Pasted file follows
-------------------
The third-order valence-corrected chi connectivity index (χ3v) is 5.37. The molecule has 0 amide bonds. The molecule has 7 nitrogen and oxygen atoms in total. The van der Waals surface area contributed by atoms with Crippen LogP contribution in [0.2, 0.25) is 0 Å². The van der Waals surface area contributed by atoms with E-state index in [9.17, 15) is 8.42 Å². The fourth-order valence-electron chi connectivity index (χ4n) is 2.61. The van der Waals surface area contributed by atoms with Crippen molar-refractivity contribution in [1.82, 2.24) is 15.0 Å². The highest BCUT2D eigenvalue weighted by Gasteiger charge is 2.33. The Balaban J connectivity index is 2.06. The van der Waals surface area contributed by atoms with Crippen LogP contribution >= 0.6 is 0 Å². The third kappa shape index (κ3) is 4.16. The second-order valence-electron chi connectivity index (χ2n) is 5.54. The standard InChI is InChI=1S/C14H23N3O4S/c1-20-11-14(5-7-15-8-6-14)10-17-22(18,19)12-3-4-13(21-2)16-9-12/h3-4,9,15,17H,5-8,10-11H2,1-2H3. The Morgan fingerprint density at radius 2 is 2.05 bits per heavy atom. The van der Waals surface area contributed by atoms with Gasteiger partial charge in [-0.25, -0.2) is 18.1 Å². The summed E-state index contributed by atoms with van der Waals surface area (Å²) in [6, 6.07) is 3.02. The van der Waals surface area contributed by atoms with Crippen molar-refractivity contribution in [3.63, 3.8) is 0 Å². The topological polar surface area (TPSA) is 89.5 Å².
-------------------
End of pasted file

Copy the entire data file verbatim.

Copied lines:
The third-order valence-corrected chi connectivity index (χ3v) is 5.37. The molecule has 0 amide bonds. The molecule has 7 nitrogen and oxygen atoms in total. The van der Waals surface area contributed by atoms with Crippen LogP contribution in [0.2, 0.25) is 0 Å². The van der Waals surface area contributed by atoms with E-state index in [9.17, 15) is 8.42 Å². The fourth-order valence-electron chi connectivity index (χ4n) is 2.61. The van der Waals surface area contributed by atoms with Crippen molar-refractivity contribution in [1.82, 2.24) is 15.0 Å². The highest BCUT2D eigenvalue weighted by Gasteiger charge is 2.33. The Balaban J connectivity index is 2.06. The van der Waals surface area contributed by atoms with Crippen LogP contribution >= 0.6 is 0 Å². The third kappa shape index (κ3) is 4.16. The second-order valence-electron chi connectivity index (χ2n) is 5.54. The standard InChI is InChI=1S/C14H23N3O4S/c1-20-11-14(5-7-15-8-6-14)10-17-22(18,19)12-3-4-13(21-2)16-9-12/h3-4,9,15,17H,5-8,10-11H2,1-2H3. The Morgan fingerprint density at radius 2 is 2.05 bits per heavy atom. The van der Waals surface area contributed by atoms with Gasteiger partial charge in [-0.25, -0.2) is 18.1 Å². The summed E-state index contributed by atoms with van der Waals surface area (Å²) in [6, 6.07) is 3.02. The van der Waals surface area contributed by atoms with Crippen molar-refractivity contribution in [3.63, 3.8) is 0 Å². The topological polar surface area (TPSA) is 89.5 Å².